Kiwi wineries need to check who is doing their work after a second exploitation case in the space of two months, says the Labour Inspectorate.

The Herald revealed yesterday that Marlborough vineyard contracting company Double Seven Services and its boss were fined more than $120,000 for exploiting workers and other employment law breaches.

"Double Seven has exploited vulnerable migrant employees, employees who will have had little knowledge of their rights or, if they did know their rights, little power or ability to enforce their right," ERA member Peter van Keulen said in his decision.

The Labour Inspectorate today is calling on the viticulture industry to thoroughly check their supply chains to prevent wine labels being produced by exploited labour.

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"This is the second determination the ERA [Employment Relations Authority] has made in two months, following an Inspectorate investigation, on a viticulture contracting company for exploiting workers. Despite this company ceasing to trade over a year ago, penalties and arrears will be pursued in full," said the inspectorate's Kevin Finnegan.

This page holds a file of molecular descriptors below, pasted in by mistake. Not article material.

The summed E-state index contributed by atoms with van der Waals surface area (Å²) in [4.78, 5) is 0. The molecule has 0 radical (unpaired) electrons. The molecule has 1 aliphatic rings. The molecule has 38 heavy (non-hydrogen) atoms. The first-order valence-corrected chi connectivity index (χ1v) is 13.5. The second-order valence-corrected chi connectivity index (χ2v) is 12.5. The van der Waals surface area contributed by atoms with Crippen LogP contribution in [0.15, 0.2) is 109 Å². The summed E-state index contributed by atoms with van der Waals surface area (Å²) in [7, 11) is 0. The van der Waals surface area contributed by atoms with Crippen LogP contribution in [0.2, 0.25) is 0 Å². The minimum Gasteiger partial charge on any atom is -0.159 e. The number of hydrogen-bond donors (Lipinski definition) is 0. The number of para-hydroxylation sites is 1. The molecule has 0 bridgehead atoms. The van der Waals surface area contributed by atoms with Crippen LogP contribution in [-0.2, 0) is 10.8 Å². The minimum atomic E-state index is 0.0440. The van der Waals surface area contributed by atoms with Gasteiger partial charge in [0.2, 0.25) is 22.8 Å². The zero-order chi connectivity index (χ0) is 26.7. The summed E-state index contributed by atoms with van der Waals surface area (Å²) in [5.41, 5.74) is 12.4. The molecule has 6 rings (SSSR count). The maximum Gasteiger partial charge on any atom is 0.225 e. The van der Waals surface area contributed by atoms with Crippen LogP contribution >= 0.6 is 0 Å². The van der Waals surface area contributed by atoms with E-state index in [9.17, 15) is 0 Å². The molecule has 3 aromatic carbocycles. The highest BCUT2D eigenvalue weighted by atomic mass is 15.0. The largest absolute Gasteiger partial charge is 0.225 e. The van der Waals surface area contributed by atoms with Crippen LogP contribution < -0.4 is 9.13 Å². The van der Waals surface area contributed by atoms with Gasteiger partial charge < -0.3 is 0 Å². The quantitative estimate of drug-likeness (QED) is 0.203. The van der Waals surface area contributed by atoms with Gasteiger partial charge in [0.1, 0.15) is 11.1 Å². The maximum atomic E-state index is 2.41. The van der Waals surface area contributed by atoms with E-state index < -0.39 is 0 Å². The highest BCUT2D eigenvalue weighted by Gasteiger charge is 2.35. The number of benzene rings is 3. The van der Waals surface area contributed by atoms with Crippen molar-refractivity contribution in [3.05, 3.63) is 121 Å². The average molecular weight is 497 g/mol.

"It's a must for all wine businesses to thoroughly check their supply chains to make sure their wine labels and products haven't been produced in any way with exploited labour, as this can also have a devastating effect on its reputation. The potential for investors to withdraw from the industry because of poor social practices is high, if changes are not made," Finnegan said.

Separately, New Zealand Winegrowers has welcomed the result in the ERA case.

"There is no excuse for this kind of behaviour," said Philip Gregan, chief executive of New Zealand Winegrowers.

"All workers in New Zealand have an absolute right to be fairly paid and fairly treated. This includes being properly paid, having a written contract, and all the other legal benefits. None of us want labour supply contractors of this kind working in the industry, and we applaud the Labour Inspectorate for this prosecution."